Objective: To examine the potential interactive relations of central versus total obesity and blood pressure (BP) to cognitive function.
Method: In all, 90 healthy, stroke, and dementia-free middle-aged and older adults (ages 54-81 years; 63% male; 93% White) underwent biomedical and neuropsychological assessment. Relations of central obesity (assessed by waist circumference (WC)) and systolic or diastolic BP to cognitive function were examined in multiple regression models. Next, body mass index (BMI) was substituted for WC in the models.
Results: After statistical adjustment for age, education, gender, and other potential confounders including components of the metabolic syndrome (depending on the model), significant interactions of WC and systolic (or diastolic) BP were noted for the Grooved Pegboard - Dominant Hand and Stroop Interference scores, with marginally significant results for Grooved Pegboard - Nondominant Hand. In general, individuals with greater WC and higher BP performed most poorly on these measures. Similar results were obtained for BMI.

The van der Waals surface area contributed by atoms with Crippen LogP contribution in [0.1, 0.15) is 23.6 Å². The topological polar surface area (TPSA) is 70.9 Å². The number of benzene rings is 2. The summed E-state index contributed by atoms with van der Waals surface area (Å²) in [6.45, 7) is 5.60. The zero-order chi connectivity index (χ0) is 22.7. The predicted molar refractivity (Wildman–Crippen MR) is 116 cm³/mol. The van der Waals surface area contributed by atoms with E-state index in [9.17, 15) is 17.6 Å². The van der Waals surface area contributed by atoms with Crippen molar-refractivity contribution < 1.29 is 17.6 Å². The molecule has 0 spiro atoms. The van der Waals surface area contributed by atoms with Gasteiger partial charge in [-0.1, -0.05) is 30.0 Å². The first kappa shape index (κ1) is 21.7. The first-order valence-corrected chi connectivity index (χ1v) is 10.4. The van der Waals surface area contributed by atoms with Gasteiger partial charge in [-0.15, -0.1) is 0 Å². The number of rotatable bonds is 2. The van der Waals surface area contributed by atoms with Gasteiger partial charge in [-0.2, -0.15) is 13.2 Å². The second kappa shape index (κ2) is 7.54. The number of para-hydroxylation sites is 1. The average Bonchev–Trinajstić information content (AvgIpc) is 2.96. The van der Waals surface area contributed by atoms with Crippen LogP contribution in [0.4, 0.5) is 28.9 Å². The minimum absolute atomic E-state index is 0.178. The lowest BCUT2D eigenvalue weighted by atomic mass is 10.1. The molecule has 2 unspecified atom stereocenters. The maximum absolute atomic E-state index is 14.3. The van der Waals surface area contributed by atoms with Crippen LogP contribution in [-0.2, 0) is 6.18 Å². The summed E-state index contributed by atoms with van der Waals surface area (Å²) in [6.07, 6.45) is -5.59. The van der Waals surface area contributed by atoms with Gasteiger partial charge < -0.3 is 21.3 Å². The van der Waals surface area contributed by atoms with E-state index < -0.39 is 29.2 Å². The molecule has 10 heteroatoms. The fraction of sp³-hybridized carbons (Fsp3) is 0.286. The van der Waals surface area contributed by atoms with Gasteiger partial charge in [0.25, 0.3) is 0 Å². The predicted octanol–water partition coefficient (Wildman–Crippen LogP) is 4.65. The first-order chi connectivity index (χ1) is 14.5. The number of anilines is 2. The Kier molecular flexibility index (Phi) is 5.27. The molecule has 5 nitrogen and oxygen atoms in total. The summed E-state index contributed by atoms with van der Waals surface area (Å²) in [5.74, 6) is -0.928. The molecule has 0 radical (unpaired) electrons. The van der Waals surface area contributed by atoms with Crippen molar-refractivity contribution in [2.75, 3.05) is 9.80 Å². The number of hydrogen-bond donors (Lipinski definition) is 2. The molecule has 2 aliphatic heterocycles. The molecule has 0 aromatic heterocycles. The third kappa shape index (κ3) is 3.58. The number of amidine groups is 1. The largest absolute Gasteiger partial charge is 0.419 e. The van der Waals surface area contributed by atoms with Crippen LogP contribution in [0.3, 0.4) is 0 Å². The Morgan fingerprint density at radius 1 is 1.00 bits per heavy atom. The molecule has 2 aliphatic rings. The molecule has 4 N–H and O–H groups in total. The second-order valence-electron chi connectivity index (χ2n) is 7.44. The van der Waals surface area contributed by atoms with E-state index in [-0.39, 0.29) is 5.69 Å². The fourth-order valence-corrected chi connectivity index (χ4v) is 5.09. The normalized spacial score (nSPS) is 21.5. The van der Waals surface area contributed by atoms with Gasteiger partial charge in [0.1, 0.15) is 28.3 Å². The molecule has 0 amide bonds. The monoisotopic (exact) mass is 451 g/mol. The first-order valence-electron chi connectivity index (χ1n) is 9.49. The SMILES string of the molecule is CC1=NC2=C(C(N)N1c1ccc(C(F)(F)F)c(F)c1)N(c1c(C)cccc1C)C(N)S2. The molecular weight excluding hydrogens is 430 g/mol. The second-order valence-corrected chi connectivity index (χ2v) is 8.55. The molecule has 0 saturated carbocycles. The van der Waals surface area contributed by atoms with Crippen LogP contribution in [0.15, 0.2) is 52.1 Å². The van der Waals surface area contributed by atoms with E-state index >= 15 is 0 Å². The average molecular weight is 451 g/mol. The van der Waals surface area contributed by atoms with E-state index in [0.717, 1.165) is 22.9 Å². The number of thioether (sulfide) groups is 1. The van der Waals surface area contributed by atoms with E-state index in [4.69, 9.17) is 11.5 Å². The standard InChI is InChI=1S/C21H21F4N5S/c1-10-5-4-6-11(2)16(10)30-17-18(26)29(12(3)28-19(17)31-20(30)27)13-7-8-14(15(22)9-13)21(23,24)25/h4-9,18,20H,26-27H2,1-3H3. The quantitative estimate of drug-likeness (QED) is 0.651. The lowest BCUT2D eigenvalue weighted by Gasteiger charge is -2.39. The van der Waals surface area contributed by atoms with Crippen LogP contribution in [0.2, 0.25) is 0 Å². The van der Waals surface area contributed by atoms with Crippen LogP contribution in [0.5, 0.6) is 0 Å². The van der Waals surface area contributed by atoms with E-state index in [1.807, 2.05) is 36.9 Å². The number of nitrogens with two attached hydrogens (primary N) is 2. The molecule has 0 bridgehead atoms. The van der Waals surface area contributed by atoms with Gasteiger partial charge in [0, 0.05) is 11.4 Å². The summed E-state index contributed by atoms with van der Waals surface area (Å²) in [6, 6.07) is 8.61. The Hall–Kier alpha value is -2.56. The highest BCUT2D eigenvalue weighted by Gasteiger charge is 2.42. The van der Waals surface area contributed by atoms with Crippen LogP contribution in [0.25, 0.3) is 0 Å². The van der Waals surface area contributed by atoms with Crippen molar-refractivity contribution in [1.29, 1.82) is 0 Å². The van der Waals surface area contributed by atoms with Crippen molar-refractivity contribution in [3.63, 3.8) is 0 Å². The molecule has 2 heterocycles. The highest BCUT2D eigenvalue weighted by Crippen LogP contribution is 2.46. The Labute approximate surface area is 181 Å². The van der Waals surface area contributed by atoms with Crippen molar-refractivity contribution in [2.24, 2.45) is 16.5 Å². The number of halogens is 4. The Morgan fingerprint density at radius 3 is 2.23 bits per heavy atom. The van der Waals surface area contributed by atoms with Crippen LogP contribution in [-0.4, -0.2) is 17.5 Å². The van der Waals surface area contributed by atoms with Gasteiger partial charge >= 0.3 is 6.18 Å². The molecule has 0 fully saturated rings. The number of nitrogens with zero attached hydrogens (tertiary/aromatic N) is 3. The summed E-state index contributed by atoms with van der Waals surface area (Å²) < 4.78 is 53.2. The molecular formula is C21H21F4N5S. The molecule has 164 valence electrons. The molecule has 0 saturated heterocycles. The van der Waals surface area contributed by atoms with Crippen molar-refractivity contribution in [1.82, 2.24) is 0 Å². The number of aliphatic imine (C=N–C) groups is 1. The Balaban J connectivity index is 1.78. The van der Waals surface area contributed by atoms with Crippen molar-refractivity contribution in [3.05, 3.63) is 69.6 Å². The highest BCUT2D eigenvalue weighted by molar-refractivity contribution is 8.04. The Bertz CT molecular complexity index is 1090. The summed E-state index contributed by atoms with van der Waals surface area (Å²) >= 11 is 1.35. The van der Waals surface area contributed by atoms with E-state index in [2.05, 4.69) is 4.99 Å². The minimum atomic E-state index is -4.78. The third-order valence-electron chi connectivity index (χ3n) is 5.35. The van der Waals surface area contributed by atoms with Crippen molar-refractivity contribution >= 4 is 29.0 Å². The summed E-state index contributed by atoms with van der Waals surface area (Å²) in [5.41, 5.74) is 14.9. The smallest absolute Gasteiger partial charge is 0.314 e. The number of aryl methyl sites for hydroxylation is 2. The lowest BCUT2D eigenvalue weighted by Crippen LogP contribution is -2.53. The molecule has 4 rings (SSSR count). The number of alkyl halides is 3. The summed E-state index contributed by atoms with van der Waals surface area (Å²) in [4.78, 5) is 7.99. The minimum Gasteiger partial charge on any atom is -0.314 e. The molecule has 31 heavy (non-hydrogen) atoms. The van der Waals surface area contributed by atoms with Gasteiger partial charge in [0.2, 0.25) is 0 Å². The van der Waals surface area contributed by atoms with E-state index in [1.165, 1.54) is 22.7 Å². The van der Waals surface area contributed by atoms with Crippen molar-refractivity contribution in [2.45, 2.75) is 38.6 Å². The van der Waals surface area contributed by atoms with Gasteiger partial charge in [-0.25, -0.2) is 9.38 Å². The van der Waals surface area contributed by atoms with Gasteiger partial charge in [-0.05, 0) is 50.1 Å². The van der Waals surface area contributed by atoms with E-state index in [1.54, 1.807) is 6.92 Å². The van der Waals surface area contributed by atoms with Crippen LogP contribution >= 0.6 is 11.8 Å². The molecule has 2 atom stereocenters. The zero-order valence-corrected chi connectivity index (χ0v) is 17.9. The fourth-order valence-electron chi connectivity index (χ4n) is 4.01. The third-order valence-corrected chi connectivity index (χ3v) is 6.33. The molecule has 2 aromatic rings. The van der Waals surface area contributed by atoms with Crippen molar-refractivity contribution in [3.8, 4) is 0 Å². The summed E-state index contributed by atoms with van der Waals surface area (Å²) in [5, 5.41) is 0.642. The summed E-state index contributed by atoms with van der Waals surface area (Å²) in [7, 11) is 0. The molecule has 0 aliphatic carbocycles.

Conclusion: Independent of other confounders including facets of the metabolic syndrome, the combination of greater WC (or BMI) and higher (systolic or diastolic) BP was associated with diminished performance on tests of motor speed and manual dexterity, and executive function (i.e. response inhibition) accounting for 3-13% of the variance in these measures. In healthy older adults, there are similar, negative relations of central and total obesity to cognitive function that are potentiated by higher BP levels.